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Conference Highlights: ACAAI 2016

Conference Highlights: ACAAI 2016

New research was presented at ACAAI 2016, the annual scientific meeting of the American College of Allergy, Asthma & Immunology, from November 10 to 14 in San Francisco. The features below highlight some of the studies presented at the conference.   Smoking Among Asthmatic Teens Previous research has shown that smoking rates among teens with asthma are relatively high. However, data are lacking on how smoking and smoking dependence differ between teens with asthma and those without the condition. For a study, researchers surveyed adolescents aged 13 to 19 about their smoking habits. When compared with participants who did not have asthma, teens with asthma were more likely to smoke, have some degree of nicotine dependence, and have tobacco dependence. Curiosity about cigarette smoking was identified as the primary reason why teens with asthma started smoking. ————————————————————–   Asthma Risk & Access to Fresh Foods Recent studies have linked obesity with a higher incidence of asthma and worse outcomes. A lack of access to healthy foods has been established as a driver of obesity, but few studies have assessed the impact of this phenomenon on asthma. Study investigators compared the prevalence of pediatric asthma between children with and without access to fruits, vegetables, and other fresh foods for a study. Among children without access, 21% had asthma, compared with a rate of 17% observed among those with access. Children in the study who lived more than 1 mile from a grocery store had 53% greater odds of having asthma. ————————————————————–   The Effect of Introducing Allergenic Foods Early Evidence suggests that the timing of introducing allergenic foods into an...
Anaphylaxis Care in the ED

Anaphylaxis Care in the ED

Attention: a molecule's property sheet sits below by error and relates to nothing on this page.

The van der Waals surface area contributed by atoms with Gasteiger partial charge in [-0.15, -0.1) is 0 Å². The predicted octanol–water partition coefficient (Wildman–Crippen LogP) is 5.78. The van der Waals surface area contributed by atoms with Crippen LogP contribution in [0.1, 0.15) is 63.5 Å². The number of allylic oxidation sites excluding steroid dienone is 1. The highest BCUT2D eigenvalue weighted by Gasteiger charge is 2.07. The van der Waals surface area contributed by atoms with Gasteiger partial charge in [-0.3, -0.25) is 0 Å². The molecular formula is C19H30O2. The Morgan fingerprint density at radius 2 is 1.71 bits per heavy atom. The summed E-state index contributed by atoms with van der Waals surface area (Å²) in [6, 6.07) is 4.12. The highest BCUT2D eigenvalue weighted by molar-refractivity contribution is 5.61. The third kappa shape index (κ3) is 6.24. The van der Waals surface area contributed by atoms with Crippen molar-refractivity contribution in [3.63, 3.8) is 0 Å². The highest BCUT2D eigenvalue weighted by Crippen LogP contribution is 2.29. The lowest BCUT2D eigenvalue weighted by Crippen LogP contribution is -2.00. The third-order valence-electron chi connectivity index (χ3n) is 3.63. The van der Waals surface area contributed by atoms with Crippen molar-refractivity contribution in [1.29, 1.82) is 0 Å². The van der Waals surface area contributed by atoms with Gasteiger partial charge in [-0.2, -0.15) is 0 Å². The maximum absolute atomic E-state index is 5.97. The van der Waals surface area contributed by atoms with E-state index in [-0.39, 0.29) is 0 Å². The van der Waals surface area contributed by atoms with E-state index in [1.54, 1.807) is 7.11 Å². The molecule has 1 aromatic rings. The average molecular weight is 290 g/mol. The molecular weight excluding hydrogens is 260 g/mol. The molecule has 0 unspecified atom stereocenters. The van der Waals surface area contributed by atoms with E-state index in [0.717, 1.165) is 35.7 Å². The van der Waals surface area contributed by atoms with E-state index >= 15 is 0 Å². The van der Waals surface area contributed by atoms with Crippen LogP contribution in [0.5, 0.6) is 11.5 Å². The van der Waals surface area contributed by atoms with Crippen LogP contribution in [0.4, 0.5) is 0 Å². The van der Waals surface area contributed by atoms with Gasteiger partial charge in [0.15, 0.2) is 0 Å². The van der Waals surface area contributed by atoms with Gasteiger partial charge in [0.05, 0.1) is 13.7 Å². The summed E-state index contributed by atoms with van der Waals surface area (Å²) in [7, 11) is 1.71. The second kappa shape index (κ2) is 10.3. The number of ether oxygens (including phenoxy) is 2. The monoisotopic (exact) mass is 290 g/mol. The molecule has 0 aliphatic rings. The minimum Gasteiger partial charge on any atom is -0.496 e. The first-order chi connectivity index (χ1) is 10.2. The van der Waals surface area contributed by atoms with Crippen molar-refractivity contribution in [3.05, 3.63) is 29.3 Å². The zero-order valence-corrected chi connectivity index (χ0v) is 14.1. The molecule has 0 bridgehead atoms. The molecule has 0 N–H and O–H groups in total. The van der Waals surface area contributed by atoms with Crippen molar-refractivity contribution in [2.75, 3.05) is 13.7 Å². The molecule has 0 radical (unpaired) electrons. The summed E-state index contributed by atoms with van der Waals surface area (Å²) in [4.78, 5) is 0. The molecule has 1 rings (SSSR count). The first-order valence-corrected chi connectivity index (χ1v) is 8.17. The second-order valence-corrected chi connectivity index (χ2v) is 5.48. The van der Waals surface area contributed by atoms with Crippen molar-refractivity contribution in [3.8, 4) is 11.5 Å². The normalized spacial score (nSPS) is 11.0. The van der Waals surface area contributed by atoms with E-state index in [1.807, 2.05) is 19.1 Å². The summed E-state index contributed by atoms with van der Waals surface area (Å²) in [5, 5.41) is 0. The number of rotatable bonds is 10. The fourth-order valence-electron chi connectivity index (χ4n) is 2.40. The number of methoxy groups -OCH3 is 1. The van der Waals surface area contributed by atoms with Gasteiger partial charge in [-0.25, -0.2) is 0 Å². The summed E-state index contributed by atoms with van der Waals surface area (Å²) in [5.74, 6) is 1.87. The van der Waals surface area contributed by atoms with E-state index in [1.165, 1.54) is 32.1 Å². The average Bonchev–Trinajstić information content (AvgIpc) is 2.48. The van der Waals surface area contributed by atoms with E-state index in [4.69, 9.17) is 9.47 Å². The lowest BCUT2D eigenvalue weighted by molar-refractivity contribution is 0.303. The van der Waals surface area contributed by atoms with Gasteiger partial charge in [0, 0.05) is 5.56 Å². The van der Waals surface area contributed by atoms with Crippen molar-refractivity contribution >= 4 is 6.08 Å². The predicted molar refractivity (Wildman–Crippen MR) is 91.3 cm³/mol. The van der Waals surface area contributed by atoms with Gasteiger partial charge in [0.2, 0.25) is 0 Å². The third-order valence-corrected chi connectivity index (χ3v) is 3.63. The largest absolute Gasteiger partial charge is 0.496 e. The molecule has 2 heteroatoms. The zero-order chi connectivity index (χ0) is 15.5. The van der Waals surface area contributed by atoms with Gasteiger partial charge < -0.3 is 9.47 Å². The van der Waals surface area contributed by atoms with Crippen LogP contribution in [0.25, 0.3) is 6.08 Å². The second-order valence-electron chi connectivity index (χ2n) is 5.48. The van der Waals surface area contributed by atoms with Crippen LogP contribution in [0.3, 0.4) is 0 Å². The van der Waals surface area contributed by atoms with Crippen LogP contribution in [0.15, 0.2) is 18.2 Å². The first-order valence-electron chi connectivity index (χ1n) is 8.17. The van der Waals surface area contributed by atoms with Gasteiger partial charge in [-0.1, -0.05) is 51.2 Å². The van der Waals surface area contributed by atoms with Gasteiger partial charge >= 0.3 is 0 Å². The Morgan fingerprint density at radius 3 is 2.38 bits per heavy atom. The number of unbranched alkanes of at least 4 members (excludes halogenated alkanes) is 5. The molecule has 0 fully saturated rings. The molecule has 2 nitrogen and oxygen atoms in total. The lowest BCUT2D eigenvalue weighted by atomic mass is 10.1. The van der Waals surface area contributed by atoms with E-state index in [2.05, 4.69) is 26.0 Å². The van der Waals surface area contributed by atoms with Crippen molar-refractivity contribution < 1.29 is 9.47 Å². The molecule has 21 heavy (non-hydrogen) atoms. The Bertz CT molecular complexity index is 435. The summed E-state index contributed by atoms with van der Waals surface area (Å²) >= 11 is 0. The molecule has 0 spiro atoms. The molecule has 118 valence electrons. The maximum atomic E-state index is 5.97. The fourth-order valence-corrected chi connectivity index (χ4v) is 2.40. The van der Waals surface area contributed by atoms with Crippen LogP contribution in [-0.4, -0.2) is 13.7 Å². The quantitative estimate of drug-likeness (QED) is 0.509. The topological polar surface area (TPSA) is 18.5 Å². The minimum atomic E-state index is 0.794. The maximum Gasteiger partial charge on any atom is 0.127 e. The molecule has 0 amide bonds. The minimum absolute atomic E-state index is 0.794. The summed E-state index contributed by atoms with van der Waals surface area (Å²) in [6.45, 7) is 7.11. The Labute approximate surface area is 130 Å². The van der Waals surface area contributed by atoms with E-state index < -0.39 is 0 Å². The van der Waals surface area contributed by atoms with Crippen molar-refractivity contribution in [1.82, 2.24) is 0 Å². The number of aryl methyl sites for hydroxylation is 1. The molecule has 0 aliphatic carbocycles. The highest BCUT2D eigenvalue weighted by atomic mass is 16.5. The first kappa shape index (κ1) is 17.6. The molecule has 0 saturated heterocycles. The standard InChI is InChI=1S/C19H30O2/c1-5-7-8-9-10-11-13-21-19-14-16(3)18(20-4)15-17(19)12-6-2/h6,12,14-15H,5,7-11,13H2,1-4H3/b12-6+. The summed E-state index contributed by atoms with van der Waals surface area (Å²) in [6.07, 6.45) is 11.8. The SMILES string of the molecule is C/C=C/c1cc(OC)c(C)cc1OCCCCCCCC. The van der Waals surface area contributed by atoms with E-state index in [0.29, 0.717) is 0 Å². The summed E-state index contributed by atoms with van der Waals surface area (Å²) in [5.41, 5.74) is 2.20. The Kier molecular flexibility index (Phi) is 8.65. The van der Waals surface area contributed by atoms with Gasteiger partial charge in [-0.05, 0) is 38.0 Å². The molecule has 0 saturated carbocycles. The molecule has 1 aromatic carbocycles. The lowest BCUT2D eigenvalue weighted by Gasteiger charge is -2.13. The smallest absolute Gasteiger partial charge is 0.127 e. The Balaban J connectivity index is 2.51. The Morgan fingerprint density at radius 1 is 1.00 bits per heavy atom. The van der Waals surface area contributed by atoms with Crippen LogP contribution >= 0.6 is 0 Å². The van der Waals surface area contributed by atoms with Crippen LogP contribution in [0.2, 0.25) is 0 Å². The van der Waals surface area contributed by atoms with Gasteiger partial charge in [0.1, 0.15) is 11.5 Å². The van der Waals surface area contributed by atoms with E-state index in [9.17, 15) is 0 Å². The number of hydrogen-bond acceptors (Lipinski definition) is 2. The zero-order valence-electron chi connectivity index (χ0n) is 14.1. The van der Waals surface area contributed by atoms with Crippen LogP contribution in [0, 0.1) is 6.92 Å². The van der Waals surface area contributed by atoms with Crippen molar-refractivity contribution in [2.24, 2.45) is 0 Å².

Guidelines and updated emergency medicine (EM) practice parameters have been issued for the management of anaphylaxis in the ED, but research indicates that significant knowledge and practice gaps persist. In July 2011, a round-table meeting called Anaphylaxis in Emergency Medicine was conducted, consisting of a multidisciplinary group of experts who reviewed the current guidelines and how they are applied in different emergency medical settings in the United States. The experts agreed that the root cause for many treatment gaps for anaphylaxis was the lack of a practical definition of anaphylaxis as it relates to EM. “There is concern that EM professionals may not be using current guidelines and practice parameters fully,” explains Richard Nowak, MD, who chaired the Anaphylaxis in Emergency Medicine roundtable panel. “This results from not having a consensus in published guidelines on the definition of anaphylaxis. Another key factor is that there are differences in signs and symptoms of how anaphylaxis presents in EDs, compared with those occurring in allergists’ offices.” A Practical Definition of Anaphylaxis In 2013, Dr. Nowak and colleagues published an article in the Journal of Emergency Medicine that customized anaphylaxis guidelines for EM. Articulating a simple standardized practical definition of anaphylaxis and describing characteristic findings in the clinical criteria for identifying it were an important emphasis (Table 1). The working definition was modified, building upon definitions suggested by other groups, so that it is clinically more relevant to emergency providers. Dr. Nowak and colleagues also developed consensus statements that encouraged practical application of guidelines when managing anaphylaxis (Table 2). “These statements expand the discussion on how to diagnose and manage anaphylaxis in...
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